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Curriculum

New Track III: Environmental Communication

Beginning in the Fall 2012 semester, all students declaring for ENVS to complete the Track III will be required to choose from these courses. This list will periodically be updated as new courses present themselves. Please make sure to check Course Offerings for the most up-to-date semester based course listings.

Environmental Communication is an interdisciplinary field that examines how individuals, groups, and cultures perceive information, and how they craft and disseminate environmental messages to enhance our understanding of environmental change and/or degradation. Despite extensive data, getting public engagement on environmental issues has proven elusive. Effective communication of environmental issues is a critical need.

At Tufts University, the goal of the Environmental Communication Track is to provide students with an interdisciplinary background that will enable them to evaluate environmental information carefully and critically, and to be able to create messages in ways that are scientifically sound and effective in reaching multiple audiences through various platforms.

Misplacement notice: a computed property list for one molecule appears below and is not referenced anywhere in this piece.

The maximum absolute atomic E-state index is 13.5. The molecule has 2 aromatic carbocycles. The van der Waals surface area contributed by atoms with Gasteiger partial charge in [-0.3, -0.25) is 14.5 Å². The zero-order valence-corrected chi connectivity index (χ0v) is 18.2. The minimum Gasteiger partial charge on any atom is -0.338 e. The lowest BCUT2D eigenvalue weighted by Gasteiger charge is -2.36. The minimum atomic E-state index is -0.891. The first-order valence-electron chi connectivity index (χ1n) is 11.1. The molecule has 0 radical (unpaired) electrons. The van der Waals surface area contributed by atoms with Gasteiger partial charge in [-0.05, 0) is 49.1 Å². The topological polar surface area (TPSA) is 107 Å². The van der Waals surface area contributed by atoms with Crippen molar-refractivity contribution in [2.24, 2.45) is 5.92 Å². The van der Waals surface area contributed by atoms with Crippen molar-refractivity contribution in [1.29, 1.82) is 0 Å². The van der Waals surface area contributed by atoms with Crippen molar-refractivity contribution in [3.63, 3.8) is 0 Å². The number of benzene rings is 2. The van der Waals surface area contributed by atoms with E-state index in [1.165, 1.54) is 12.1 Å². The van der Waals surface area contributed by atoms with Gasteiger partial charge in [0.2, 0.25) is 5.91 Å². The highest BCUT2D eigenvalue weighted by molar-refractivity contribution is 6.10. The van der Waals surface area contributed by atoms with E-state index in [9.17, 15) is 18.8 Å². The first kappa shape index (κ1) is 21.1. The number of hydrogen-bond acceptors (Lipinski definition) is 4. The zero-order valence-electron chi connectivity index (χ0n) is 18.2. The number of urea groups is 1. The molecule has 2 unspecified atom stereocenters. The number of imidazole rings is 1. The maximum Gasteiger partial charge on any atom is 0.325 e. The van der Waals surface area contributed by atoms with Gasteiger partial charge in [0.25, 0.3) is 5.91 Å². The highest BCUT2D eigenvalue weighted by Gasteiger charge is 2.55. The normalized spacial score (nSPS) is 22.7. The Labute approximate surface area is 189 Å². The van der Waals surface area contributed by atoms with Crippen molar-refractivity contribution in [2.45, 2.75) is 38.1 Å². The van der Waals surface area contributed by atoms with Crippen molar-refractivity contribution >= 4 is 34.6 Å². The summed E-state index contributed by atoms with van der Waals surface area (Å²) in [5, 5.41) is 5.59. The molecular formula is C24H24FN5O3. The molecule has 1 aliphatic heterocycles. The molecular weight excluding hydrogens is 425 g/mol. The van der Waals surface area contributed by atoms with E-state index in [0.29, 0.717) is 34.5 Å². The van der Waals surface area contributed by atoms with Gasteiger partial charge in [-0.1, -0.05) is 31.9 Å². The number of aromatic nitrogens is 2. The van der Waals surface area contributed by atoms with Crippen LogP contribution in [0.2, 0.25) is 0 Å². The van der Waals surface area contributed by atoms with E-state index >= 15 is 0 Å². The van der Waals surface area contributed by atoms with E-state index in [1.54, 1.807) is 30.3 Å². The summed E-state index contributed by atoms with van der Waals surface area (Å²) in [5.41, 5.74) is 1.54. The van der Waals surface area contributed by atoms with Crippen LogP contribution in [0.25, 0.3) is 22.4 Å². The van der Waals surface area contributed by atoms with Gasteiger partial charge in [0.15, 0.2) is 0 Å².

The requirements below will give students an understanding of how written, spoken and visual messages are communicated and perceived, and the social and cultural contexts in which environmental information is communicated.

Minimum Required Courses (n=5):

  • The following introductory course:
     
    • ENV 196/EXP 59 CS Environment, Communication & Culture
       
  • One Methods/Research course:
     
    • BIO 51/ENV 51 Experiments in Ecology
    • BIO 181 Tropical Ecology and Conservation*
    • CD 140 Research Statistics
    • CD 144 Qualitative and Ethnographic Methods
    • CD 146 Applied Data Analysis
    • CMH 31 Statistics
    • CEE 267 Methods of Environmental Impact Assessment
    • CH 30 Inquiry in the Social World
    • CH51 Introduction to Statistics for Health Application
    • EC 107 Econometric Analysis
    • ELS 105 Entrepreneurial Marketing
    • ENV 51/BIO 51 Experiments in Ecology
    • ENV 107/GIS 101 Introduction to GIS
    • ENV 193/GIS 101 Introduction to GIS
    • ENV 196-5 Introduction to Remote Sensing
    • EXP 0046 Environmental Action: Shifting from Saying to Doing
    • PS 103 Political Science Research Methods
    • PS 115 Public Opinion and Survey Research
    • PSYCH 31 Statistics for the Behavioral Sciences
    • PSYCH 32 Experimental Psychology
    • PSYCH 36 Experimental Social Psychology
    • SOC 101 Quantitative Research Methods
    • SOC 102 Qualitative Research Methods (for Sociology majors only)
       
  • Three additional elective courses from the arts and humanities, media practice, natural sciences, or social sciences. At least one of the three courses below must be an advanced seminar or research-intensive experience*, and the courses should represent at least two different departments.
     
    • Arts & Humanities
       
      • DR 27 Public Speaking